- Quinnipiac softball swept by red-hot Monmouth in doubleheader
- Quinnipiac men’s tennis loses perfect MAAC season on Senior Day
- Quinnipiac women’s tennis falls to Middlebury in regular season finale
- Khalid Wakes the Giant
- Bug infestation in Hill Residence Halls
- Playing by her own rules
- Evan’s ascension
- Make every day Earth Day
- New School of Nursing dean appointed
- Students attend international summit in Jordan
America Reads receives recognition
Thirty-five students’ involvement in a work study program pays off
Quinnipiac’s America Reads program will receive an award on Dec. 5 for being recognized as an Excellent Partner by the Boys and Girls Club of New Haven.
America Reads is a work study program that places students in multiple locations in the Greater New Haven area, either in an elementary school or the Boys and Girls Club of New Haven.
The 35 students currently involved in the program are working as tutors or instructional aides in six different institutions: the Boys and Girls Club in New Haven, St. Aedan’s Parochial School, St. Bernadette’s School, and St. Francis & St. Rose of Lima School in New Haven; and Church Street School and Bridgedale School in Hamden.
Quinnipiac’s America Reads program has partnered with these schools for more than 12 years, and the teachers “love” the help that university tutors provide, Director of Community Service Vincent Contrucci said.
“Teachers can rely upon them,” Contrucci said. “They appreciate the skills that our students bring to the classrooms, and the fact that it’s a very professionalized job role. Our America Reads program provides a workforce that really wants to be in that environment; they want to make a difference in the lives of the students that they’re working with.”
The St. Francis & St. Rose of Lima School has even showcased the America Reads program on informational materials given to potential new students.
“They want to show families, ‘We have America Reads at our school,’” Contrucci said. “They [consider] it one of the benefits of getting an education at St. Francis St. Rose.”
Tutors’ duties vary depending on where they are placed, but in general they assist with homework completion, act as instructional aides in a classroom or work one-on-one with struggling students.
Sophomore Briana LaPegna has been involved with the program for nearly two semesters. She works at Church Elementary School and provides assistance to children who need extra help in math, history, science and reading.
“I love getting the chance to be the change in a child’s education,” LaPegna said. “I think it is very important that every child gets the chance to be successful in his or her future, and it all starts with having a good support system when they start school.”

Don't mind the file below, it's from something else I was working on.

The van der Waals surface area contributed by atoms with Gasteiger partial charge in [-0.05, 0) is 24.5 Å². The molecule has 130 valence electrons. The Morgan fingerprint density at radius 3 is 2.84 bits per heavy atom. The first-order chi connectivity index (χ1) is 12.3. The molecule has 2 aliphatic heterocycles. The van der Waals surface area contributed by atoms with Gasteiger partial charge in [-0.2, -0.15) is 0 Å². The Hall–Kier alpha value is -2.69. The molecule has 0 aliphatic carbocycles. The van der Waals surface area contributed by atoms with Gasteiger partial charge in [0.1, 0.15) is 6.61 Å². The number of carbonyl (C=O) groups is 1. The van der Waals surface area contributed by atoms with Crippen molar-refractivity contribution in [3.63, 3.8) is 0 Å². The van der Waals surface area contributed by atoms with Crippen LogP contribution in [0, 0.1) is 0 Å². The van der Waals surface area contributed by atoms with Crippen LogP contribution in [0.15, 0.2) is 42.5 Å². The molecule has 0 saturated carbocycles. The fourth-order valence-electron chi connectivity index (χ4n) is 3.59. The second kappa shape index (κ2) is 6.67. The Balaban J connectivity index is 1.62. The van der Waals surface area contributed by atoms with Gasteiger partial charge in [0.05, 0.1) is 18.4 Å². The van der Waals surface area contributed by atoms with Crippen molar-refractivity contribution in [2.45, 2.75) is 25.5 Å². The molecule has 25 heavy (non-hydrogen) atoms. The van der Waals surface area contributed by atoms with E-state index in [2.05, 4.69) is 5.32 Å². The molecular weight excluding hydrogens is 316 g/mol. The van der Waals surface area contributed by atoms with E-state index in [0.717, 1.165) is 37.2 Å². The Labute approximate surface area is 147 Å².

LaPegna is currently working with a class of 12 students who all have some type of special needs or are at a very low reading level. She says it is exciting to see the students grow academically as the semester goes on.
“It can sometimes be challenging to teach when they are impatient or not interested, but it’s important to stay positive and take your time because there is a good chance that they will not have the academic support they need at home,” she said.
Her opinion is shared by sophomore and aspiring teacher Jacob Sheldon, who got involved with the program to get early exposure to the education system.
“The America Reads program is an excellent opportunity to learn about how lucky many of us are,” Sheldon said. “Many of the students do not come from the best neighborhoods, but they are all excited to be at school everyday. If anyone is thinking of working with children, there is no better program to become a part of than America Reads.”
Students that apply for America Reads either have past experience in working with kids or want to pursue a career where they work with young people, according to Contrucci. Tutors’ majors have included nursing, occupational therapy, physical therapy, education, psychology and social work.
“It has innumerable benefits,” Contrucci said. “[Tutors] learn about having one-on-one contact with kids and how to deal with emergency situations. [They] learn different strategies from our partnering teachers about how to interact with kids in a way they can understand and grow from.”
The program has a retention rate of at least 90 percent for tutors, according to Contrucci. He says that students enjoy the work study job and will return semester after semester.
“This program is very rewarding and I actually look forward to going to work,” LaPegna said. “I would recommend this program to anyone with a work study job because I honestly have absolutely nothing negative to say. I can’t wait to continue my journey with America Reads the rest of my two years here at Quinnipiac.”